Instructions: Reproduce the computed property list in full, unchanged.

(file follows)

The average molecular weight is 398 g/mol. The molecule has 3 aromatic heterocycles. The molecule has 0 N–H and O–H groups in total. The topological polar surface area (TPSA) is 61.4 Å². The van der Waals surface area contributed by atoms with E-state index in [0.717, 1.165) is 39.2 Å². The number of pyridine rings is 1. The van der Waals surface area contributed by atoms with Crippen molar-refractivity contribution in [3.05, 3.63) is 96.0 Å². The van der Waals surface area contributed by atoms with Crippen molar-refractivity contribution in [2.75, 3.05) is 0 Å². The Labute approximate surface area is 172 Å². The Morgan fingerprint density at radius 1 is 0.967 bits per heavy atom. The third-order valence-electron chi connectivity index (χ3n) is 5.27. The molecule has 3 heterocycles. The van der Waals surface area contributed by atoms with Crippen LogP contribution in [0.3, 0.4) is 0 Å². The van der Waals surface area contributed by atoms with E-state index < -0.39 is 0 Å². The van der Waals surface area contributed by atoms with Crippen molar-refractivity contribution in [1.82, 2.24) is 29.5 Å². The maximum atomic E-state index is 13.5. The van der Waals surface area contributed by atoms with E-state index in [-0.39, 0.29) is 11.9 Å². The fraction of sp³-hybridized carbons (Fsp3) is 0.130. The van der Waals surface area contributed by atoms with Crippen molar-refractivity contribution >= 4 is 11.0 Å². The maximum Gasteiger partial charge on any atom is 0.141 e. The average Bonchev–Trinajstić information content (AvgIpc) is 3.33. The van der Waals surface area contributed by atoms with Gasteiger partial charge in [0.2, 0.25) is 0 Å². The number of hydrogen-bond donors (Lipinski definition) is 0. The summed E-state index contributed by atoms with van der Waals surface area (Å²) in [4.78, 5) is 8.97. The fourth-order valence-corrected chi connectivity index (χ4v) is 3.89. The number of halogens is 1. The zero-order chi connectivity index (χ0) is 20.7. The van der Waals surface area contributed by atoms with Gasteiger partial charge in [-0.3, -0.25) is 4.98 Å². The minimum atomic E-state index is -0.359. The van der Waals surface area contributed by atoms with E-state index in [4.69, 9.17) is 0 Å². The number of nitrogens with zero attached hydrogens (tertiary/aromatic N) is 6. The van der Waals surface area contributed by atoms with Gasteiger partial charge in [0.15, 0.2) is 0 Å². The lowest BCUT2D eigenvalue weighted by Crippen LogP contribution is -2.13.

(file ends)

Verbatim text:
The average molecular weight is 398 g/mol. The molecule has 3 aromatic heterocycles. The molecule has 0 N–H and O–H groups in total. The topological polar surface area (TPSA) is 61.4 Å². The van der Waals surface area contributed by atoms with E-state index in [0.717, 1.165) is 39.2 Å². The number of pyridine rings is 1. The van der Waals surface area contributed by atoms with Crippen molar-refractivity contribution in [3.05, 3.63) is 96.0 Å². The van der Waals surface area contributed by atoms with Crippen molar-refractivity contribution in [2.75, 3.05) is 0 Å². The Labute approximate surface area is 172 Å². The Morgan fingerprint density at radius 1 is 0.967 bits per heavy atom. The third-order valence-electron chi connectivity index (χ3n) is 5.27. The molecule has 3 heterocycles. The van der Waals surface area contributed by atoms with Crippen LogP contribution in [0.3, 0.4) is 0 Å². The van der Waals surface area contributed by atoms with E-state index < -0.39 is 0 Å². The van der Waals surface area contributed by atoms with Crippen molar-refractivity contribution in [1.82, 2.24) is 29.5 Å². The maximum atomic E-state index is 13.5. The van der Waals surface area contributed by atoms with E-state index in [-0.39, 0.29) is 11.9 Å². The fraction of sp³-hybridized carbons (Fsp3) is 0.130. The van der Waals surface area contributed by atoms with Crippen molar-refractivity contribution >= 4 is 11.0 Å². The maximum Gasteiger partial charge on any atom is 0.141 e. The average Bonchev–Trinajstić information content (AvgIpc) is 3.33. The van der Waals surface area contributed by atoms with Gasteiger partial charge in [0.2, 0.25) is 0 Å². The number of hydrogen-bond donors (Lipinski definition) is 0. The summed E-state index contributed by atoms with van der Waals surface area (Å²) in [4.78, 5) is 8.97. The fourth-order valence-corrected chi connectivity index (χ4v) is 3.89. The number of halogens is 1. The zero-order chi connectivity index (χ0) is 20.7. The van der Waals surface area contributed by atoms with Gasteiger partial charge in [-0.3, -0.25) is 4.98 Å². The minimum atomic E-state index is -0.359. The van der Waals surface area contributed by atoms with E-state index in [4.69, 9.17) is 0 Å². The number of nitrogens with zero attached hydrogens (tertiary/aromatic N) is 6. The van der Waals surface area contributed by atoms with Gasteiger partial charge in [0.15, 0.2) is 0 Å². The lowest BCUT2D eigenvalue weighted by Crippen LogP contribution is -2.13.